However, I think we would be naive to think that all companies will survive and there would be no major implications looking into the future. Companies who may have entered the pandemic crisis with operational issues, financial issues (dependency on bank credit, questionable assets, thin net worth and/or working capital) bloated overhead, minimal backlog, etc. could feel the compounding effect of COVID-19 and be vulnerable to failure.

Many contractors across the country have successfully applied for PPP loan relief and how this offsets potential financial difficulties over time remains to be seen.

The Surety Industry

As with the construction industry goes the surety industry, and I expect surety may feel an overall adverse impact as a result of COVID-19. The last five-plus years have represented a soft, ultra-competitive market with many new industry entrants. This has resulted in less stringent terms and conditions (think indemnity/rates), increased capacity and overall loosened underwriting standards. It has created an environment that leaves the surety industry susceptible during the economic downturn.

Historically, the surety industry follows the economy on an 18-24 month type lag period. Although contractors’ backlogs may be healthy at the present moment the long-term effects remain extremely uncertain.

Similar to contractors, some sureties will continue to show strong results and perform at a high level while others will struggle. Sureties live vicariously through their contractors that collectively represent their book of business. If a contractor fails or goes out of business, there is a very good chance the surety will have a loss on their hands.

Sureties who have maintained consistency and discipline in underwriting will be in a great position to weather the storm of potential economic fallout as opposed to aggressive sureties (possibly new entrants) who have operated with less stringent surety underwriting standards.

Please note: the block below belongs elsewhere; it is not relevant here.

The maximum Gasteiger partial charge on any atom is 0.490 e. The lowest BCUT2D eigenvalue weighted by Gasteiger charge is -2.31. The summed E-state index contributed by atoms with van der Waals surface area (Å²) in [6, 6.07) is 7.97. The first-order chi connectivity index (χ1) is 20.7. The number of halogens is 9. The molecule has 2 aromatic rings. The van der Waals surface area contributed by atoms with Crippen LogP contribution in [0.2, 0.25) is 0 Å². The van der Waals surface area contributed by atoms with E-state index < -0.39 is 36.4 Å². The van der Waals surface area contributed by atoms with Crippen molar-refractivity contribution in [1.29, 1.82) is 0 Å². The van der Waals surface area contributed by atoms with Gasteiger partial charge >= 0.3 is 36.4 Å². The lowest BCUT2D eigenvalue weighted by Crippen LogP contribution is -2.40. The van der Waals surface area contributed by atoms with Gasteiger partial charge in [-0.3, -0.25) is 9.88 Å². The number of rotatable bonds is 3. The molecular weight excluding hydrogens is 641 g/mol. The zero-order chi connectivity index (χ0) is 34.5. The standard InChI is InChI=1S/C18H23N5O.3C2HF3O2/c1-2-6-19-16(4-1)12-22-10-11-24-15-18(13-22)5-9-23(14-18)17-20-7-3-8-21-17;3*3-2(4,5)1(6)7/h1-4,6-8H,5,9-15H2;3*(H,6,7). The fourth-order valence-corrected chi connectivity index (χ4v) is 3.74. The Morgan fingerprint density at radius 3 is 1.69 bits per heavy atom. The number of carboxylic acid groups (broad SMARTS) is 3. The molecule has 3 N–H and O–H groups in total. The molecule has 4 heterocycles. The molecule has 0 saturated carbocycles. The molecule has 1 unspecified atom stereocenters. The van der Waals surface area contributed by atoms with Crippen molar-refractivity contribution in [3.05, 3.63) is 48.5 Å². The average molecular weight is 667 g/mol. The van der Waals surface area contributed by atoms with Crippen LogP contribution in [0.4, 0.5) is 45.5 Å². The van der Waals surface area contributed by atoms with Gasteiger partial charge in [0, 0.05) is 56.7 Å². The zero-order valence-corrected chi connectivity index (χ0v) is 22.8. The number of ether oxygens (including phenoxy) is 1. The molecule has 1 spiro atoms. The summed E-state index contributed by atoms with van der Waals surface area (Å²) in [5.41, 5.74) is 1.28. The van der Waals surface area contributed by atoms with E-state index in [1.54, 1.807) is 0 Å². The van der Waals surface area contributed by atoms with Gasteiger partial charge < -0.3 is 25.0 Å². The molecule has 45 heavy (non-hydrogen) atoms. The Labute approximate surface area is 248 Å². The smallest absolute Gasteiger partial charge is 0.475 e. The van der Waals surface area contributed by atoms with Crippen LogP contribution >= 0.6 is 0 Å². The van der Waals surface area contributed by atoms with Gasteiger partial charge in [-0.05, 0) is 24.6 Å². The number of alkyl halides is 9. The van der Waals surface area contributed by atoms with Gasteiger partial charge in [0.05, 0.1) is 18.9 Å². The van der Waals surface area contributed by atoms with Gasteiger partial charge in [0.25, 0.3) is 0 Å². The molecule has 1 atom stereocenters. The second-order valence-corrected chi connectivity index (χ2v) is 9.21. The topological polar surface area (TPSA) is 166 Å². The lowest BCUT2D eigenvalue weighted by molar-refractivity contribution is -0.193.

In speaking to many surety professionals over the past several weeks, some have already noted potential signs of a hardening of the surety market. A hard market is typically defined by the tightening of underwriting standards, firmer terms and conditions, increases in pricing (rates), and a potential reduction in exposure (or accounts within a portfolio determined to be high risk).

As with all industry leaders who are tracking legislation, state-by-state guidelines and timelines on reopening and the ever-changing environment, it’s a safe bet surety company executives are actively and strategically planning to get in front of the pandemic fallout.

As previously discussed in prior articles, specific underwriting items such as: being in the financial “know” via interim updates; business continuity (or lack thereof); heavy marketable securities holding as a percentage of analyzed working capital/net worth; and many other topics (contractual language, force majeure, PPP, etc.) may be critical and front and center during annual meetings. 

As the year transitions into the second half and as the US continues to gradually reopen, the economy is expected to rebound. However, the growth trajectory will depend largely on the path of the virus and how well it can be monitored and controlled as things open back up.